WordPress’ strength nowadays is the market built around it, not the code. That’s good to make a living, but a poor foundation for passionate developers.
WordPress Stack Exchange itself has settled its rules for now. We have sharpened our scope, even changed the name, and many regulars help to make the community moderate itself. Moderators are exception handlers, and there are not many exceptions anymore.
There seems to be a trend towards exclusionism, and our community doesn’t grow as fast as it did during the first two years. But, this is something we have to deal with as a community; it is not a moderator’s job.
Cloudways: There are several active WordPress communities on Google+. How many communities do you moderate? What type of questions you answer mostly?
Thomas Scholz: I am moderating in a large international WordPress community (with 43,000+ members), the German WordPress community (with 8,000+ members) and a developer community (with 6,000+ members). There are some other private communities, but they don’t require much attention.
It is interesting to see the cultural differences between these communities. The international catch-all community accepts more self-promotion than the others, but we get much more complaints when we remove posts.
The sheer numbers are rather meaningless though because 99% of all members in a community are usually inactive. What counts is the probability to get a useful response. I think the German group works better than the other groups in that regard.
I mostly answer questions related to code development.
Cloudways: We have talked too much about your professional life. Let’s tell our readers about your hobbies and interests. What does Thomas do other than work?
Thomas Scholz: I read a lot, at least two books per week, mostly philosophy, natural science and science-fiction. Never any tech books. I play Skat every Monday and I’m the proud property of a cat named Schraps.
Cloudways: There are very active WordPress groups on Facebook, like Advanced WordPress and All About WordPress. Do you focus on WordPress communities other than Google+?
Thomas Scholz: I don’t use Facebook and I am only on WordPress.org to care about our plugins support forums. Interesting fact: Many members of the G+ community tried their luck on WordPress forum first and didn’t get an answer or their question was closed too early. I wasn’t aware how severe this problem is until I joined G+.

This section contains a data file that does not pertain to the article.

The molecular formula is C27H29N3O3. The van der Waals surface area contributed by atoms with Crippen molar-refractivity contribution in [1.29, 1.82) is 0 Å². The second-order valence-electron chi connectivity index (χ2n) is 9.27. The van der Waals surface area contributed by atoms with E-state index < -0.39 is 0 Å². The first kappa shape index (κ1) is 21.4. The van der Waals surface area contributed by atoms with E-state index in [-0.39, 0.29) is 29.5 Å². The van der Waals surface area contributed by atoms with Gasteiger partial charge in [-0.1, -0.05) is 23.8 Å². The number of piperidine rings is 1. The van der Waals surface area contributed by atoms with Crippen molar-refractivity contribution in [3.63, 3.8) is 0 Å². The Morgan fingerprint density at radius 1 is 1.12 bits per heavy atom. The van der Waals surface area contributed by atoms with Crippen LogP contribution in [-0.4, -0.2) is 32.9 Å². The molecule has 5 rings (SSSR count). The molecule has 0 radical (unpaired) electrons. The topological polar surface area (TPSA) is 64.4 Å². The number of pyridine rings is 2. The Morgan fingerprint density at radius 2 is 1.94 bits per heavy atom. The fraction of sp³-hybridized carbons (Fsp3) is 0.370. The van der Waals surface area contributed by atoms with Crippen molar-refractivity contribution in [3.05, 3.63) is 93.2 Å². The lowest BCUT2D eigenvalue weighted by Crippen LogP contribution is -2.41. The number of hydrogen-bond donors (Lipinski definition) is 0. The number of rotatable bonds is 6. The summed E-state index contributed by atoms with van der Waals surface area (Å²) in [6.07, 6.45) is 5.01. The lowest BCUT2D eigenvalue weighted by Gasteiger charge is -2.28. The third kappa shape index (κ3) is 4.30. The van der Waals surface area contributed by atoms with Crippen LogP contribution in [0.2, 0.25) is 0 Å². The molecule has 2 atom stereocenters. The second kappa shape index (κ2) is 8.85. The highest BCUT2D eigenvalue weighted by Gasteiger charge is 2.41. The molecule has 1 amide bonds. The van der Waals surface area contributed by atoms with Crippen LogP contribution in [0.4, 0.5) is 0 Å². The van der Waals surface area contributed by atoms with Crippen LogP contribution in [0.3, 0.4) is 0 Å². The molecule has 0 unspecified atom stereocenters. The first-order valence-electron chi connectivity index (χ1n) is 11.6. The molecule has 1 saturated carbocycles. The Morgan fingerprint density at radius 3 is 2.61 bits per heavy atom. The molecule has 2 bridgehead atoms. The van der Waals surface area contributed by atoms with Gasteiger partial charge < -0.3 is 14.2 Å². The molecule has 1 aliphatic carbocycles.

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Cloudways: In the WordPress community, there are many people who are helping out and contributing to the groups. Name at least 5 people, who have inspired you the most.
Thomas Scholz: Oh, that’s difficult. I always try to judge the content, not the person.
Anyway, here are a few names.
- Giuseppe Mazzapica writes code that is almost conceptual art. See his Brain project for some of the most advanced code in the WordPress world.
- Franz Josef Kaiser is good friend, an excellent code reviewer, and a co-moderator on Stack Exchange. I am running WPKrauts together with him, a web site where German speaking developers share their knowledge with the rest of the world.
There are three other people who are not related to WordPress at all. But you have asked for inspiration.
- Karsten Mehrhoff, owner of the first German Opera Browser forum: He was a developer like no one else. Whenever I was about to raise caveats and objections about a change, Karsten had done it already. When the first forum got hacked and destroyed, he started the next one from scratch within a few days. He maintained a well received unofficial translation for the browser that was used by thousands. He died last year. (Rest in peace, buddy.)
- Jeff Atwood, co-founder of Stack Exchange and Discourse: He knows and writes a lot about communities and moderation and despite the fact that I don’t always agree with him, he makes me think about problems in new ways.
- Maya, the first person who made me a moderator, back in 1998, I think. I wasn’t ready for that, but that might be the best time to start something. Her advice, often encrypted in little kōans, forced me not just to see the current problem from a new angle but even to question myself. It was a very intense experience.
You can follow Thomas Scholz on Twitter.